“On my naming day … “

Riddley Walker

Russell Hoban


Starting to read Ridley Walker is like starting to learn a new language. Like learning Polish when you already know Hungarian; everything is familiar, but the words are assembled in an apparently nonsensical order. The language is Riddleyspeak: a degraded Pidgin English vernacular; a mishmash of phonetically spelled words, and deconstructed compound phrases. Spoken out loud, it actually sounds a lot like a north-western English accent (which is a great tip for finishing Riddley Walker: read it out loud).

The novel is set some 2000 years after the apocalypse. Little is known, or cared, for what caused the demise of way back, but as the novel unfolds it’s obvious due to nuclear war — the 1 Big 1 and 1 Little 1 — that forced society back into the Iron Age and the world of forms (farmers) and fents (hunter-gathers). The narrative follows the meandering journey of Riddley through Inland’s modern day Kent; from Bernt Arse (Ashford) to Cambry (Canterbury) and back again.

The story begins with the underplayed, almost casual act of Riddley’s father’s death. Whilst working machinery falls on Riddley’s father and Riddley, now a man (aged 12) inherits the key role in the community as a Connextion man within the religious Eusa Shows. These shows are government propaganda to nullify the harsh living conditions of the village caused by the war. They visually resemble Punch and Judy shows and features a modified version of St. Eustace; a figurehead of all Armageddon perpetrators.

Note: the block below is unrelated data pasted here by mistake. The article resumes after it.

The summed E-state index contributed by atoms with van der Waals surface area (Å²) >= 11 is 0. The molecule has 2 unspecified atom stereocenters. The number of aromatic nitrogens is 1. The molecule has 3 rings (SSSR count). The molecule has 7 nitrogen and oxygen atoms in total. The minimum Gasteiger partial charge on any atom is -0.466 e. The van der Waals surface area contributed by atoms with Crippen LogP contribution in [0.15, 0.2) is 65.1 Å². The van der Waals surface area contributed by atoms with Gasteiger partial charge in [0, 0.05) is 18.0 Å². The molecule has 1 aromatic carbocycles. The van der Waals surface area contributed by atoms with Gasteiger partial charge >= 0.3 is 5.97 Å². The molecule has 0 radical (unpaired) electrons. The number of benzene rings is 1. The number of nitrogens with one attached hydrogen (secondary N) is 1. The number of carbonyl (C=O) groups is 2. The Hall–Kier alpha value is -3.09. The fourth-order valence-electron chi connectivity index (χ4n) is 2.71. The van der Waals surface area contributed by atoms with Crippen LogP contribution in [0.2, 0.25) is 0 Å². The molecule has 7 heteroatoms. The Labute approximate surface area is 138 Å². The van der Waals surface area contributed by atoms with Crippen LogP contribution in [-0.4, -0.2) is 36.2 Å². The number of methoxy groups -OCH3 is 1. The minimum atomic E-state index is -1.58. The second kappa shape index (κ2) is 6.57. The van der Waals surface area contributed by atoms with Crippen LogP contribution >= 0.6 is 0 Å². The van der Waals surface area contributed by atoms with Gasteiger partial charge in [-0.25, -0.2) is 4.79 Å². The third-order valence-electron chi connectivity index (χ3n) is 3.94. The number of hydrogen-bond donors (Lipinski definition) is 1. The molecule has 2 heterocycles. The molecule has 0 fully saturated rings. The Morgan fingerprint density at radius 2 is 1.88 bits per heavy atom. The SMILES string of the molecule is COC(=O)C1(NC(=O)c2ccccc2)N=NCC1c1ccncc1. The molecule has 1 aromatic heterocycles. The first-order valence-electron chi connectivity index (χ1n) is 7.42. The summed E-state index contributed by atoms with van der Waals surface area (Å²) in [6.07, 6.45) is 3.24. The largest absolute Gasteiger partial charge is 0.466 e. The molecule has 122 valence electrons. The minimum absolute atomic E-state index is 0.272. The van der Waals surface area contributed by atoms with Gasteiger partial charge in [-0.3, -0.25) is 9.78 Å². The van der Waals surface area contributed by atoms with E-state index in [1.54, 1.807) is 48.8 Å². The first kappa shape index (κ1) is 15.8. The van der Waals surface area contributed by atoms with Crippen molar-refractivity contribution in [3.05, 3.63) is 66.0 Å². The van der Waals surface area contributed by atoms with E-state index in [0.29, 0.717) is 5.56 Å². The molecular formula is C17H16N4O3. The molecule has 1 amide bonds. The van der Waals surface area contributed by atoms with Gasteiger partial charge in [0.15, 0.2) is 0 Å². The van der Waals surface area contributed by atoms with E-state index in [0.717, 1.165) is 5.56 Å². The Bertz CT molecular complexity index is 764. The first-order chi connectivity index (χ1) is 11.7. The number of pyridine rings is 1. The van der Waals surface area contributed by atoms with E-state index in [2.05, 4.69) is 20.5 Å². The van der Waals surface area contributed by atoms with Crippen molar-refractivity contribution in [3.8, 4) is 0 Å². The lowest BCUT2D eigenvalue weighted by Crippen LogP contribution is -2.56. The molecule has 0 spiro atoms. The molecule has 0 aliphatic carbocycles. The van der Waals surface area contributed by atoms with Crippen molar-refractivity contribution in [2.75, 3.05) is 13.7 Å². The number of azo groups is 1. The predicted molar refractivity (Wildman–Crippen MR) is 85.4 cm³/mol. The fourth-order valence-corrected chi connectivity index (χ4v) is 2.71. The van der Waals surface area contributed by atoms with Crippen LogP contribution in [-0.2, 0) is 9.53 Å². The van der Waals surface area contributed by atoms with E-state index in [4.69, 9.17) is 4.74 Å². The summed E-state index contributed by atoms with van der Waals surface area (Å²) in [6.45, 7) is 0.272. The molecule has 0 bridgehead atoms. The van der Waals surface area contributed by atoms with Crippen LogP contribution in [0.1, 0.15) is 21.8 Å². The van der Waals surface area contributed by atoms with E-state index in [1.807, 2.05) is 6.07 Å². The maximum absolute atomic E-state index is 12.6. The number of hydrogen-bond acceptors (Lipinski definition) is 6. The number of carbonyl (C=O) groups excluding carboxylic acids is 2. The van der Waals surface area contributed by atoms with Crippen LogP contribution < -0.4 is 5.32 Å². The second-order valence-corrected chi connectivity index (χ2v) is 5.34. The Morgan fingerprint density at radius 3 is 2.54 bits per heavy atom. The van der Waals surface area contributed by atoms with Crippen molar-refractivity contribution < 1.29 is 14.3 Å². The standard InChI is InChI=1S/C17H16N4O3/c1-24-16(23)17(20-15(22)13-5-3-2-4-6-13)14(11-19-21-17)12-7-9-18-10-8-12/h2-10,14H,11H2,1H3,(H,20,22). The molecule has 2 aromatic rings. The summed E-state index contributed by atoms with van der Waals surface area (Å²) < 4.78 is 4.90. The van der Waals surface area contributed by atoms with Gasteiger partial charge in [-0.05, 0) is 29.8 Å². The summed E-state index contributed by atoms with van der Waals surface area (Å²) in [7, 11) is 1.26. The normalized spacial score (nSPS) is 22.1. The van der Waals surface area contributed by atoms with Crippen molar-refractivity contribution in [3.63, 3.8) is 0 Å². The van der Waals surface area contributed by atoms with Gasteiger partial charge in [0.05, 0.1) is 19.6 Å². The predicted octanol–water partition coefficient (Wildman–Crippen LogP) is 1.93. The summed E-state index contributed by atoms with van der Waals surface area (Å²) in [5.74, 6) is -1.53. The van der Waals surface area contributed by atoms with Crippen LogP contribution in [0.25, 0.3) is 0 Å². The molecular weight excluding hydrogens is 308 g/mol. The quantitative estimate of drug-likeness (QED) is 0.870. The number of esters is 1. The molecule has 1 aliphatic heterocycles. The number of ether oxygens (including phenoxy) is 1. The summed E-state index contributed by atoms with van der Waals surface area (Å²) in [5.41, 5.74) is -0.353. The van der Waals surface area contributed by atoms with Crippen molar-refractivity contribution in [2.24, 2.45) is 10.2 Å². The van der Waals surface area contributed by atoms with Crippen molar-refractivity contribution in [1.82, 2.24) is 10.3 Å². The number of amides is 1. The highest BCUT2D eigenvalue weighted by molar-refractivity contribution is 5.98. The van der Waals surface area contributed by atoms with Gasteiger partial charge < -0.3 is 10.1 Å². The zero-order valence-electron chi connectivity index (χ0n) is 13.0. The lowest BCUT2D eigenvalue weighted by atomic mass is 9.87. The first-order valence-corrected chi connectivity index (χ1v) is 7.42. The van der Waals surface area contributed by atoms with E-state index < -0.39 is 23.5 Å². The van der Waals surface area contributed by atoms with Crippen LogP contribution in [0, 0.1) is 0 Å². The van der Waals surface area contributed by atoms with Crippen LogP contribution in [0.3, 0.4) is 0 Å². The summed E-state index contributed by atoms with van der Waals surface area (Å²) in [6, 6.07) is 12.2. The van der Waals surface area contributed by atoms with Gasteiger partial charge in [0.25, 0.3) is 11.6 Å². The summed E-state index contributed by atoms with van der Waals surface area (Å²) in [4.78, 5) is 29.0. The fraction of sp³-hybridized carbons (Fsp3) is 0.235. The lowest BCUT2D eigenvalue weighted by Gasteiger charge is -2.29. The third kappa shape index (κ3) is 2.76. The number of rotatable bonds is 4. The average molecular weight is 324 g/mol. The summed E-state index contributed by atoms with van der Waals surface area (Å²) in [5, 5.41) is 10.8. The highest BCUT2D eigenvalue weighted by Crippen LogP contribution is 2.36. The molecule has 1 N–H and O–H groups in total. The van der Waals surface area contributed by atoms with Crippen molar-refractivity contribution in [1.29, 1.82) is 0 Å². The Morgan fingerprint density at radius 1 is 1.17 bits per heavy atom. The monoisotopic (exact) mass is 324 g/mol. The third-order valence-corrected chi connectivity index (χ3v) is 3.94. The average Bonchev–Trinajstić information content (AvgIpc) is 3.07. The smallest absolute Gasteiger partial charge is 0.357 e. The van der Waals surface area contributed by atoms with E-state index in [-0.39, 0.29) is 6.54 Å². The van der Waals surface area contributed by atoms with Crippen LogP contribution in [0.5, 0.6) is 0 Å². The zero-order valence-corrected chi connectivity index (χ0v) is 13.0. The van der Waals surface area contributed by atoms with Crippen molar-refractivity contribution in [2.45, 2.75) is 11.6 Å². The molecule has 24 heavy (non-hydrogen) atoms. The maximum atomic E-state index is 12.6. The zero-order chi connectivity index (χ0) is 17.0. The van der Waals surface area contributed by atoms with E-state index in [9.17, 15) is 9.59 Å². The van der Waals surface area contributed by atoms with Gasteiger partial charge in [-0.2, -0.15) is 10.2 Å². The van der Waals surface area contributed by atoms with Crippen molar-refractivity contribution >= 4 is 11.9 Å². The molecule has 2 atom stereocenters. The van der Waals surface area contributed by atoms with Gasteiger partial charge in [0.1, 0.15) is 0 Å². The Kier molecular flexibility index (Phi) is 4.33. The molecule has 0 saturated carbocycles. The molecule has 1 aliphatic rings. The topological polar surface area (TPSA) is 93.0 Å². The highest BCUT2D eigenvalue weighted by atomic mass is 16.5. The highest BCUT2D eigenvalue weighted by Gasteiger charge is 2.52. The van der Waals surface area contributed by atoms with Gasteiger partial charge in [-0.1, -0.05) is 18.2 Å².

Totally out of his level of understanding, Riddley is swayed from his intended future by the discovery of a pre-war Punch doll whilst mining. Despite it being not allowed to keep things found when working, he hides it and is subsequently selected by once domestic dogs in the search of truth.

Since the nuclear war, writing has been lost and communication has become a combination of metaphorical stories and oral tradition. Hoban states that Riddleyspeak is crafted partially because it “slows the reader down to Riddley’s rate of comprehension.” It forces the reader to interpret sentences and meanings just as Riddley—and his father before him—(as Connextion men) translated the meaning of the Eusa Shows. It’s not just a case of translating the pigeon English, but of translating the metaphors that are being visualised. Stories, fables, and tales that are learned from rout for Riddley and his fellows aren’t explained to the reader, adding a layer of complexity and problem solving not usually seen in novels.

Every page of this book has made me reach for the internet to look something up or scribble things in the margin, and this time, not just to note the definition of rampike.

Horny Boy / Herne Bay.

Herne is also the name of a British mythological character; Herne the Hunter, a man with antlers on his head …

Helping the qwirys / Helping the police with their inquiries.

Based on the context of the phrase, it could refer to being tortured for information …